The Three-In-One Mind

TIO Revised489x689We think of the mind as a unitary process. Each person has one mind. But what if the mind was not a single mental process but a concert of three concurrent channels of activity? That’s an unusual thought. Yet the single-process model of mind has a lot to answer for.

We don’t understand our own motivation, especially its sources. Why can’t the mind control its own body? Why does the body not always do what it is told, or why does it do things on its own, like get sick, fall down, sleep, and die. We don’t know what intuition is, or where creativity comes from. We can’t explain memory, attention, or learning, or why we say things we don’t mean. Personality is a mystery. We don’t know what love is, how to get it, or why it goes wrong. We don’t even know why we do the things we do half the time.

Despite the initial impulse to say that we have only one mind, a three-in-one scheme might clarify psychological life, so we should remain “open-minded.” There have been other three-way architectures of mind. Plato had one. So did Freud. This one provides a level of detail that avoids both supernaturalism and biological reductionism, and offers useful innovations that plausibly resolve many perplexing problems of psychology.

ISBN 978-0-9837177-1-3
43,300 words. Approx. pages: 173.  $2.99 Revised Edition
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Sample: TOC and Preface

Author’s Note:
The point of this book is to describe a mental architecture for a modular mind. This isn’t the “faculty psychology” of some theorists, such as Jerry Fodor, or Noam Chomsky. Rather, I suggest only three main modules of mind, and they are not the ones you would think. First there is the Sensorimotor Self, the part of the mind that absorbs the sensations of the body and tries to control its behavior. The Social Self, another module, is the socially constructed and intellectually functioning part of the mind that we know through introspection. It detects the presence and activity of the Sensorimotor Self and interprets that as the activity of a physical body. Finally, there is the mysterious Motivational Core, the module that provides impetus to the other two modules, formatted in terms they can understand. The introspecting Social Self dimly detects the activity of the Motivational Core and is perplexed by it.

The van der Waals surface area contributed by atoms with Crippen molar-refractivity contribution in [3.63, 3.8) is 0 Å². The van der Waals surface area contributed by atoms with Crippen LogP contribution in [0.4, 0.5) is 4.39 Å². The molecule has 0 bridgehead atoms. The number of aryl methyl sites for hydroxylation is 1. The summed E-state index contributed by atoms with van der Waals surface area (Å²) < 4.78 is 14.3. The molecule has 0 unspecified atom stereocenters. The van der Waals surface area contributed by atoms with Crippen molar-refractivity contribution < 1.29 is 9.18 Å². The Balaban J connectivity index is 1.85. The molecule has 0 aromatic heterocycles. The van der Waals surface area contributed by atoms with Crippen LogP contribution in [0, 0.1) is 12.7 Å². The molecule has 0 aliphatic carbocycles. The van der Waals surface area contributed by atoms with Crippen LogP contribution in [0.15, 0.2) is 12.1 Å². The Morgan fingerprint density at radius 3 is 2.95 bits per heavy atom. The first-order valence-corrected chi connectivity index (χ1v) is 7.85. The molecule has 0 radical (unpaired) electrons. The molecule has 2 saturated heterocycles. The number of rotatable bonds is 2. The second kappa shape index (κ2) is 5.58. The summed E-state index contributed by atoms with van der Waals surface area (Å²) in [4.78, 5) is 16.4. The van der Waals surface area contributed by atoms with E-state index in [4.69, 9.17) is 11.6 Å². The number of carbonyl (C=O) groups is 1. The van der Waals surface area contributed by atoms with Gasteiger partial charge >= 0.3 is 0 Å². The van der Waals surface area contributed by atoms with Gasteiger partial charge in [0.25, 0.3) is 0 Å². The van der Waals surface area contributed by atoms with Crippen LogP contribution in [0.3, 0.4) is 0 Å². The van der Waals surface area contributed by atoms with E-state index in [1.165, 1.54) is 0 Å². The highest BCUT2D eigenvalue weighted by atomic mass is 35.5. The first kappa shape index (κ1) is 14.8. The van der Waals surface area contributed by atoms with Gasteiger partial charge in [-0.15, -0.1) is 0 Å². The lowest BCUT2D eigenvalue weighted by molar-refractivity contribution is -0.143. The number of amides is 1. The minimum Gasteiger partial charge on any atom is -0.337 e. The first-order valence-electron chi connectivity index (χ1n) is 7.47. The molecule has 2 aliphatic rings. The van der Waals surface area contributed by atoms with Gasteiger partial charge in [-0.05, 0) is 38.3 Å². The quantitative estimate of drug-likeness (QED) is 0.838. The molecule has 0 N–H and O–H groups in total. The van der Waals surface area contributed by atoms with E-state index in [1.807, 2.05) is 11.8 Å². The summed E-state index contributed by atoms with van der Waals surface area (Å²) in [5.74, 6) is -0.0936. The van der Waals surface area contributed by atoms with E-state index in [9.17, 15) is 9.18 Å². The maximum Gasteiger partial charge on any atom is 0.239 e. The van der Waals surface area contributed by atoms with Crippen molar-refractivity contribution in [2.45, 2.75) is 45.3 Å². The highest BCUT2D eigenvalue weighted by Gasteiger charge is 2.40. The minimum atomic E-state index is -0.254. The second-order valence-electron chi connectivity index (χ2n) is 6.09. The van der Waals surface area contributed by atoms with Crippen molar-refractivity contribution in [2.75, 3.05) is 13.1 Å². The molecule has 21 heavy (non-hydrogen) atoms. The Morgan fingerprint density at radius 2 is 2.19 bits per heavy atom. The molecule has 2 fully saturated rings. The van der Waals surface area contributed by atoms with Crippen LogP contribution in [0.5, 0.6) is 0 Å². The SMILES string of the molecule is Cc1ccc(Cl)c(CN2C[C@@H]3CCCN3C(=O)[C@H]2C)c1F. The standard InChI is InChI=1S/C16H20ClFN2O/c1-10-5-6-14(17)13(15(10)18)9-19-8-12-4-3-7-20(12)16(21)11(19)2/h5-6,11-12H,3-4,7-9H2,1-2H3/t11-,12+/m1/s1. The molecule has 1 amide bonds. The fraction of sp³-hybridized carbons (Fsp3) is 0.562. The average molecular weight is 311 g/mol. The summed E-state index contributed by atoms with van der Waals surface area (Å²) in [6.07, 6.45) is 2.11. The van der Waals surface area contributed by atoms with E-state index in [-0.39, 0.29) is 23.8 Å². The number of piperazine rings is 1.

This tripartite organization of mind first occurred to me in the early 1970’s. It took me thirty years to understand it and work out the details, then another ten years to write it all down. I should emphasize that it is a map for organization of the mind, and life as we experience it, not the brain, which is merely a bodily organ.

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